Series: Dreamspun Desires 74
Author: Elizabeth Noble
Length: Novel (228 pages)
Publisher: Dreamspinner Press (15 Jan 2019)
Heat Level: Moderate
Heart Rating: 💖💖💖💖💖 5 Hearts
Blurb: Drunk on love.
Like a well-aged whiskey, master distiller and old-money entrepreneur Malone Kensington is elegant and refined. Unfortunately he’s also a perfectionist who is more dedicated to the success of his generations-old company than his own love life.
That company needs a public spokesman.
What Colton Hale lacks in sophistication, he more than makes up for with the charisma that’s allowed him to survive on the street from a young age and charm his way into the lucrative—if overwhelming—public position at the Kensington Distillery. When Mal takes Colt under his wing, hoping to polish off his rough edges, opposites attract and a passionate romance blossoms despite the differences in age and background. But can it survive a Kensington Board of Directors who believe Colt is nothing but a gold digger and a kidnapper determined to profit from the love of Mal’s life—dead or alive?
Review: Whiskey and Moonshine is a really charming romance set in Tennessee, obviously amongst whiskey and moonshine stills by Elizabeth Noble. Noble is an author who is certainly on my radar and in my mind as an author whose style and stories I enjoy, and combined with the fact that this is part of Dreamspun Desires line, I was totally down to reading this book.
The story may revolve around whiskey and moonshine, but it is one particular company that is run by a very sexy man who is dedicated to his family’s company and making it more accessible for the younger generations that is the focus of this story. I say that and it sounds like we’re talking about an old guy – we’re not, he’s thirty-six, but the company has been in the family for three generations and it does need to catch up to the current generation.
The story opens with Colton Hale, he’s twenty-four and has been living on the streets of Toledo since he was fifteen, which was when he had been kicked out of home for being gay. The most recent run in with violent thugs has Colton ready to make a new start, so he gets the first bus that will get him out and his new adventure starts. The bus ride brings him to the Kensington family’s whiskey distillery. They’re a rich and hugely successful distillery in Tennessee. Colt manages to get himself a job and just six weeks later shows his ingenuity and passion for his work that leads him to another job for the company.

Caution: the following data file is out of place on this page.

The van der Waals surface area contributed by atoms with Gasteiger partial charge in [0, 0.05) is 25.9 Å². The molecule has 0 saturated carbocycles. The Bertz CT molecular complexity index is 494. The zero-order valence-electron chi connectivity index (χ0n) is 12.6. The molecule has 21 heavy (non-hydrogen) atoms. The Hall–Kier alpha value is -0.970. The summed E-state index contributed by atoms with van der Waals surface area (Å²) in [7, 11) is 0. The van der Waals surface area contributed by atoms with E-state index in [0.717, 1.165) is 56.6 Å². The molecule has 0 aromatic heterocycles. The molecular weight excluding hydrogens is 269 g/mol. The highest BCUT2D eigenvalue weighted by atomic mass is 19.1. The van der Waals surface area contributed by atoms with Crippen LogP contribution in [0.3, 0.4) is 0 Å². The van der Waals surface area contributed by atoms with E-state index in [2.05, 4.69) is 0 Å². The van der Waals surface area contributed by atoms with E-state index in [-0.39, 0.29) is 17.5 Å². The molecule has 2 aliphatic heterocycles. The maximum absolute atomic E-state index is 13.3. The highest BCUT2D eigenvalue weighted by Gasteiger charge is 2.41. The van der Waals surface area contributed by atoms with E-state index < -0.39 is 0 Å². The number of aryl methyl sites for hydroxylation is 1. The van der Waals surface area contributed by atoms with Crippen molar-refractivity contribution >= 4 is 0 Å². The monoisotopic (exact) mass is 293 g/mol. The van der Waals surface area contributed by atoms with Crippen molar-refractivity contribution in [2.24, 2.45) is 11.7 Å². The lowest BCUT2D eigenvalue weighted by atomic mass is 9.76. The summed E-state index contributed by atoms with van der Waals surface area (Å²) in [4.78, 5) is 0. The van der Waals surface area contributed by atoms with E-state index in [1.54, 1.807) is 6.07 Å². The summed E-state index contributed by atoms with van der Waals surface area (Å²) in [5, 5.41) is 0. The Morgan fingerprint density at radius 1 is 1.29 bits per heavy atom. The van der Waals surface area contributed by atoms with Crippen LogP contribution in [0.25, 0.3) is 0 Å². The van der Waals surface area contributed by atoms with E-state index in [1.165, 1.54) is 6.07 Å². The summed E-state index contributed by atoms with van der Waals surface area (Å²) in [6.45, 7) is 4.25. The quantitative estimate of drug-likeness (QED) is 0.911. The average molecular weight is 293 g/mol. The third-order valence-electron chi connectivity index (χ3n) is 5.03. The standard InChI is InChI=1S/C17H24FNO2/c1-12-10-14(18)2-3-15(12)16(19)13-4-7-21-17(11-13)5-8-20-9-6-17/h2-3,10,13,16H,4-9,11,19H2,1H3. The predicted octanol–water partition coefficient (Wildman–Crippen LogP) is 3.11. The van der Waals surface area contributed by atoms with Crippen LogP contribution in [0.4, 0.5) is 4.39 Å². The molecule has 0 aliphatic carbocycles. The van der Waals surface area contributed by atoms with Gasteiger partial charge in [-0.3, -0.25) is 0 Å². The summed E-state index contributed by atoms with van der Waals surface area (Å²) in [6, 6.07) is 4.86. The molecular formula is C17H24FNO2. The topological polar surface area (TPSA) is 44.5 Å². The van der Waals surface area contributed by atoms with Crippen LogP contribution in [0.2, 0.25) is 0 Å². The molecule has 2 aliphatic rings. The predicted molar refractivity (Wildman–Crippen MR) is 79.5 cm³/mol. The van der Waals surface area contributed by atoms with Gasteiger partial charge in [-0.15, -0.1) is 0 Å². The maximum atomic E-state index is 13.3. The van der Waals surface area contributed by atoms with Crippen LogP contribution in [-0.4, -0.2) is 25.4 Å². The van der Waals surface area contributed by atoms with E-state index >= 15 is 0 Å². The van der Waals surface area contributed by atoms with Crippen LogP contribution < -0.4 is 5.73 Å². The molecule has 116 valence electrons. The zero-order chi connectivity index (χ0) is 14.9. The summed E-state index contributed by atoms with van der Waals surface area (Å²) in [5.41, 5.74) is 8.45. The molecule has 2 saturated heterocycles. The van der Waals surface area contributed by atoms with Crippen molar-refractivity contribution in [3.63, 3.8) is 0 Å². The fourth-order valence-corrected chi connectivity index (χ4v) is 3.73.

Mal, the head of the Kensington family company which had been previously run by his mother, sees a lot of potential in Colton. There’s the potential Colton has to help sell the whiskey brand on social media and help the company branch out, but he has to hold back his attraction for the man, even though he knows Colt’s shady past. The two men work well together and Mal decides to use the age gap between them as the excuse he needs to mentally force himself from pining for his social media face of the company.
Alright. I have to do this. I’m about to nerd out and dedicate a paragraph gushing about how awesome it was to read a book that appreciates the Joss Whedon TV showed Firefly. Because I’m a browncoat and the fact that it features so prominently in a book I enjoyed was shiny. So, if you’re not a fan and didn’t appreciate words such as browncoat or shiny, perhaps switch off for the next paragraph.
Right, I’m going to admit. I’m a total sucker for Firefly. Because of that I see the name Mal and I think Captain Malcolm Reynolds – though I can never say I was disappointed to realise that this Mal is short for Malone. Whatever. But it is sweet and smart Colt, who hasn’t had the best 9 or so years of his life getting into Firefly into the book that got to me. I really enjoyed the imagery conjured when Colt mentions the last line in the theme song, relating it to the backdrop of the rambling Kensington distillery/estate. But the best part, when everything seems to be falling apart Colt uses a Firefly reference to get Colt to help him.
This was a really enjoyable story. The characters were relatable and felt accessible to the reader, or at least to me. I’m not sure how to go about recommendations. I mean, it isn’t actually set in a boardroom with a powerful CEO finding love in unexpected places, but this is definitely an employee to lover romance and Mal is certainly a powerful (sexy-as-sin) CEO. So, I suppose if you like any romance set around vineyards (I’ve read a few of those of late) then this is another one to enjoy. There is also an interesting celebrity element, where Colt navigates the world of social media and gains fame as the face of the Kensington brand. Also, in terms of Colt this is a rags to riches romance too. As already mentioned, Firefly fans will be tickled to see love for the awesome show.